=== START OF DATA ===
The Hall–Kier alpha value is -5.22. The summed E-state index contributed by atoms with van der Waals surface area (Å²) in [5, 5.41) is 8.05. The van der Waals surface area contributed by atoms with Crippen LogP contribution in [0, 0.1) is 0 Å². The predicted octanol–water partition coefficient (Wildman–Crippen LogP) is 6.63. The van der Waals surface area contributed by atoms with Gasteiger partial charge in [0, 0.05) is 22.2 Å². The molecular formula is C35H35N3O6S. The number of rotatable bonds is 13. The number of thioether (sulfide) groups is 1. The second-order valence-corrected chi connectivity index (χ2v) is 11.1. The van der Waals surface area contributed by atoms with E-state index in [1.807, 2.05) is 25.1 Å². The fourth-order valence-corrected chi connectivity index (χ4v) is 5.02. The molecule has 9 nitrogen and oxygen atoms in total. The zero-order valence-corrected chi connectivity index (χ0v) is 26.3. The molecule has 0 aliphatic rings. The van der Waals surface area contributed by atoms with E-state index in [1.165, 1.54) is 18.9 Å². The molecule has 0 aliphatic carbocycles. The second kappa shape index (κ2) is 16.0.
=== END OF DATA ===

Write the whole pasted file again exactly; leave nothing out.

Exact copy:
The Hall–Kier alpha value is -5.22. The summed E-state index contributed by atoms with van der Waals surface area (Å²) in [5, 5.41) is 8.05. The van der Waals surface area contributed by atoms with Crippen LogP contribution in [0, 0.1) is 0 Å². The predicted octanol–water partition coefficient (Wildman–Crippen LogP) is 6.63. The van der Waals surface area contributed by atoms with Gasteiger partial charge in [0, 0.05) is 22.2 Å². The molecular formula is C35H35N3O6S. The number of rotatable bonds is 13. The number of thioether (sulfide) groups is 1. The second-order valence-corrected chi connectivity index (χ2v) is 11.1. The van der Waals surface area contributed by atoms with E-state index in [1.807, 2.05) is 25.1 Å². The fourth-order valence-corrected chi connectivity index (χ4v) is 5.02. The molecule has 9 nitrogen and oxygen atoms in total. The zero-order valence-corrected chi connectivity index (χ0v) is 26.3. The molecule has 0 aliphatic rings. The van der Waals surface area contributed by atoms with E-state index in [1.165, 1.54) is 18.9 Å². The molecule has 0 aliphatic carbocycles. The second kappa shape index (κ2) is 16.0.